GuestMetrics, LLC is revolutionizing how the hospitality industry operates. Despite the dawn of the Digital Age having begun more than three decades ago, the hospitality industry essentially functions the same way it did centuries before. GuestMetrics has cracked the code by collecting check-level data from over ten thousand restaurants closely representative of the broad on-premise sector across geographies, and with respect to the make-up of casual dining, bars/clubs, fine dining, and lodging. GuestMetrics turns billions of raw transactions into intelligible information that is fundamentally transforming the business operations of everyone from the independently-owned bar/restaurant on the corner, to multi-national chains, to the food & beverage companies that supply them. Please visit www.GuestMetrics.com for more information and to schedule a free demonstration.

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5 thoughts on “On-premise beer (and wine and spirits) sales off to ugly start in Q3, says GuestMetrics

  1. How has ‘premise’ (i.e. an idea) come to mean ‘premises’? They are two completely different words.

  2. That is an interesting question. First, “premises” to describe both one location and multiple locations doesn’t make any sense. And in the business world, the word “on-premises” or “on-premise” is often followed by the word “sales.” I just think it’s more natural to omit the extra s when talking about it. So over time, it has become accepted even though Merriam-Webster has not caught on yet.

  3. Pingback: NEWS FETCH – August 23, 2013 | Wine Industry Insight

  4. not sure what data this service is looking at or ignoring. craft beer sales in on-premise is screaming nationally into triple digit growth right now. Our business is up over 250% this year alone and 70% of what we do is on-premise in over 20 metro markets across the U.S. (and all we do is craft beer)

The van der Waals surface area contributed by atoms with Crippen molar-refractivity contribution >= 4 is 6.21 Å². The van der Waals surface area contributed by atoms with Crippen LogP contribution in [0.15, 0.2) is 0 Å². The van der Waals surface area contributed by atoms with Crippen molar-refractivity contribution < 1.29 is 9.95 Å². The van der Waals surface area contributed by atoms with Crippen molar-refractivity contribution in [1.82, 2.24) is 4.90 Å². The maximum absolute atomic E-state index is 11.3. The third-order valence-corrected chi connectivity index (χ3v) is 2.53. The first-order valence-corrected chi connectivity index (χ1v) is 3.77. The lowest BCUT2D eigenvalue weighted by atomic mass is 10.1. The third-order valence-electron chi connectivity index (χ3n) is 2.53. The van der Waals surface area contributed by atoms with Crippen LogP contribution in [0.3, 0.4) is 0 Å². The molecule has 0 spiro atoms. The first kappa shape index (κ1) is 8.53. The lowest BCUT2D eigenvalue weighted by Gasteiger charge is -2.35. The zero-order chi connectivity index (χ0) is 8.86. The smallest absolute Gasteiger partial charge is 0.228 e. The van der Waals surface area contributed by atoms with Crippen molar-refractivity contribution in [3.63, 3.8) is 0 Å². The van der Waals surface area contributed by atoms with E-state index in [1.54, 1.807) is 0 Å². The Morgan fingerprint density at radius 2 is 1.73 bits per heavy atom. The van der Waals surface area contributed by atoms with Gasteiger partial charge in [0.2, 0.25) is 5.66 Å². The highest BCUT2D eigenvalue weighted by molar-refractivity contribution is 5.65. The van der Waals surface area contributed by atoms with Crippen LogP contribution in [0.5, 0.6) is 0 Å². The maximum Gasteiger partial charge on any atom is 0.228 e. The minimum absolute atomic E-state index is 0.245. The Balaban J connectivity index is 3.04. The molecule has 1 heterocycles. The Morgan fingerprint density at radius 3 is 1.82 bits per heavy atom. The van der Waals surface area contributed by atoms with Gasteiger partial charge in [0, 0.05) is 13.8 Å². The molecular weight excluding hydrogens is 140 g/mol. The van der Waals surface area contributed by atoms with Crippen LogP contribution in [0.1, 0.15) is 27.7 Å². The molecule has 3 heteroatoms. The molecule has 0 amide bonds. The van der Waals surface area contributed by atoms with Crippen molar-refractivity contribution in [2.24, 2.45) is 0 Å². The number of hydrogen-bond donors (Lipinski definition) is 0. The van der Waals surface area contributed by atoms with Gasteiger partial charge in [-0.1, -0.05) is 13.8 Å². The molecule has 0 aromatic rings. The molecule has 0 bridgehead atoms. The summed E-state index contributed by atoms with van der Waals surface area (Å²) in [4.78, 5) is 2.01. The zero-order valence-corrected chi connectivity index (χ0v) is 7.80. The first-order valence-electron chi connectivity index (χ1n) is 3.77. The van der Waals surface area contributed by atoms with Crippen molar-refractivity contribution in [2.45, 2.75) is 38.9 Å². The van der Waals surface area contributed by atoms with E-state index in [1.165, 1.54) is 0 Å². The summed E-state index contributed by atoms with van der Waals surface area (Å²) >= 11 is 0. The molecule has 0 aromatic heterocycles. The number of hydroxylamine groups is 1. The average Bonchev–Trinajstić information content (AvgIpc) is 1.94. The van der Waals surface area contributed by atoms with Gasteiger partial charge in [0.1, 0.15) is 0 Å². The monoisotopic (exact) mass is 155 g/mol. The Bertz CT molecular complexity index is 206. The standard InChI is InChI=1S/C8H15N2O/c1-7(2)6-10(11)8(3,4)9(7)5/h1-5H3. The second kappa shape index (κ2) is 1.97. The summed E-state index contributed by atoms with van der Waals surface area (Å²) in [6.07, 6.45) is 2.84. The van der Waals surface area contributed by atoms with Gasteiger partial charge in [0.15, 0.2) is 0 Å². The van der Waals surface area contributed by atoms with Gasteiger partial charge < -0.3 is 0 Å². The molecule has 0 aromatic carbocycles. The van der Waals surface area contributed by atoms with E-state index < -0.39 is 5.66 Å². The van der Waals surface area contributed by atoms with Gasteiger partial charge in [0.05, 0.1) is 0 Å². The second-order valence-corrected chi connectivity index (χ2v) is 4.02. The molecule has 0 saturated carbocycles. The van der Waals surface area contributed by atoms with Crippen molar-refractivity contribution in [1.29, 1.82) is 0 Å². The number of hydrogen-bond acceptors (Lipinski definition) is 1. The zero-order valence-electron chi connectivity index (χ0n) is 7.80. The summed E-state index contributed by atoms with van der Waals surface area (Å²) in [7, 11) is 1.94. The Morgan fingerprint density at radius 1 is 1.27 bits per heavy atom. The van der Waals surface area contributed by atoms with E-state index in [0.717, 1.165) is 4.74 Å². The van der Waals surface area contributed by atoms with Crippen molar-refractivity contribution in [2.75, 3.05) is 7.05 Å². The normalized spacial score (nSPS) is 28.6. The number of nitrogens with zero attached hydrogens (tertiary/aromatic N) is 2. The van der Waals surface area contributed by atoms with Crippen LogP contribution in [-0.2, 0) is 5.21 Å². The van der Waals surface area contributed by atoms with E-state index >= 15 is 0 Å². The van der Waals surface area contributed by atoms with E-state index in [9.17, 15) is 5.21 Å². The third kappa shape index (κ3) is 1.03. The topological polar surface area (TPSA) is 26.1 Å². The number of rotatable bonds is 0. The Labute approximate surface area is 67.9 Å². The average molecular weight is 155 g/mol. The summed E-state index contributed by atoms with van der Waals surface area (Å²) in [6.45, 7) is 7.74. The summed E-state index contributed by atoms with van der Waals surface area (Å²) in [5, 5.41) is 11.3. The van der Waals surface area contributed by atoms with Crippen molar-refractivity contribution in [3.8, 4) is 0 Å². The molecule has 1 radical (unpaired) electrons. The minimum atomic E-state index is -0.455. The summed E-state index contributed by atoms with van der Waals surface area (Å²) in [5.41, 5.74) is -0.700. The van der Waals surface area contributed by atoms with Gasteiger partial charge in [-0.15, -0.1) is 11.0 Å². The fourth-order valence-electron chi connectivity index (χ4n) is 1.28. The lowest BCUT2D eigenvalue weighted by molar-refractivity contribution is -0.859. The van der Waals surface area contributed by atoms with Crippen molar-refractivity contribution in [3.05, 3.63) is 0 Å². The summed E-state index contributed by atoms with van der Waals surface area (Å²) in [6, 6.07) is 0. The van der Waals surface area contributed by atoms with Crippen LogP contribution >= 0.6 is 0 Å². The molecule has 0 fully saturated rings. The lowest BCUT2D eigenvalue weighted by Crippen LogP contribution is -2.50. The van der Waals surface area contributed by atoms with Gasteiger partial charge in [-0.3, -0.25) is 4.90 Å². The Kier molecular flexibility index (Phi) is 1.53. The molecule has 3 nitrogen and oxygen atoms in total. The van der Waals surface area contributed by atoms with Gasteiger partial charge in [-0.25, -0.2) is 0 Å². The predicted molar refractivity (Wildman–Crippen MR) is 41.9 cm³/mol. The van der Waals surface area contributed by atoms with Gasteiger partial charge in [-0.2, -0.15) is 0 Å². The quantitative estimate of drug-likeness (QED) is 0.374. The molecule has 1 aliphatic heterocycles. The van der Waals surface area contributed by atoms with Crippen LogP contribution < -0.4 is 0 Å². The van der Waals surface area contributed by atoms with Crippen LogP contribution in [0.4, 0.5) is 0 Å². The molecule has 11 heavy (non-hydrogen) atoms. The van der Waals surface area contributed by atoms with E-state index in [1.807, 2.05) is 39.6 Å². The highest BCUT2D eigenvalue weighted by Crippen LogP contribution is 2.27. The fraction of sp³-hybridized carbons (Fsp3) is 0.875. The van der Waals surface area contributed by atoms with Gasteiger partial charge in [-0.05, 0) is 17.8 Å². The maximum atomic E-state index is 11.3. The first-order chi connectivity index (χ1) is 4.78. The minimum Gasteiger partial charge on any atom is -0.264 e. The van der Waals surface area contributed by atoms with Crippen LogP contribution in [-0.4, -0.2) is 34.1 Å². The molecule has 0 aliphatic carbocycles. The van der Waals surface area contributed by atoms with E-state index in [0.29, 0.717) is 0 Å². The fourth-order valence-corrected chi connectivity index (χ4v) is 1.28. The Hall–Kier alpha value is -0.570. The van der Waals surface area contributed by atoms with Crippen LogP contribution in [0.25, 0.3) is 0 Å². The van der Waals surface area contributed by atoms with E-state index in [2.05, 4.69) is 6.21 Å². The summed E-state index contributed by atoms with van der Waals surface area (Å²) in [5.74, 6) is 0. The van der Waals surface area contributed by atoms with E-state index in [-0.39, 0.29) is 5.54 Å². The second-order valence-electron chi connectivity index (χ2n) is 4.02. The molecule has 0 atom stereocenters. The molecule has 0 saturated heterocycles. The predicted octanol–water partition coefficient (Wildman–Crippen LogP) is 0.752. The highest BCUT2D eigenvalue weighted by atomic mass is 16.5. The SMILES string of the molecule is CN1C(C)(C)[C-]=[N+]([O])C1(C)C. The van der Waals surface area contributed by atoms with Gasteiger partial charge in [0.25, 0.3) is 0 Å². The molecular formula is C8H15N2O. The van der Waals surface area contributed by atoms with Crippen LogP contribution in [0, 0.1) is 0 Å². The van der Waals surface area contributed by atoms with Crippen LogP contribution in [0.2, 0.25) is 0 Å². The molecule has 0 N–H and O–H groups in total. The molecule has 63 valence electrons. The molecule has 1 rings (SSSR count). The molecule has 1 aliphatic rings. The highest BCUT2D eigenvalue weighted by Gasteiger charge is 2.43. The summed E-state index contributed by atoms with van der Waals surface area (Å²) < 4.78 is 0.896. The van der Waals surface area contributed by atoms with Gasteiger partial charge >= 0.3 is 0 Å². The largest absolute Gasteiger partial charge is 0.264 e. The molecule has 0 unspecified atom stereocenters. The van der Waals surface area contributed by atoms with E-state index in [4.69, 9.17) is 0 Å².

If you include national chain restaurants and national industrial beer producers, then you will skew the numbers to reflect negative growth. It should be pulled apart and looked at from a segment view including independent restaurants and small batch artisan beer producers. This growth is off the charts and has been for 3 years. There have been amazing inroads by these producers (over 1000 new U.S. Breweries in the last 2 years according to the TTB) in on-premise gastro pubs, brew pubs and fine dining independent restaurants.

    The national chains continue to kowtow to the national producers and do not react fast enough to recognize that the consumer is and has been buying elite, premium beer instead of the yellow fizzy soda they can’t call beer in Europe due to all the added adjuncts.(corn, rice, gluten extracts). This is why articles like this report partial truth in what has been a growing trend nationally for over 3 years. The U.S. consumer is turning away from National Industrial brands in record numbers especially in on-premise markets for a better selection.

    Wegmans Markets, Safeway, Weis markets, APLUS+, Sheetz, along with many other national OFF-PREMISE companies are adding on-premise licenses and pubs to their business for the extreme growth craft beer sales provide. Craft Beer is in a growth mode in every market segment across the U.S.

  5. Thanks for the comment, George. This service usually only gives a very high level overview on trends. With beer in decline as a category as light beer dominates the market, I think you will continue to see this. But there are also stories that we share that convey craft beer’s growth. Anyone following this site regularly will get a clear picture of the industry but yes, some pieces, if looked at it in isolation, will sometimes (or often) lack the context of everything else happening.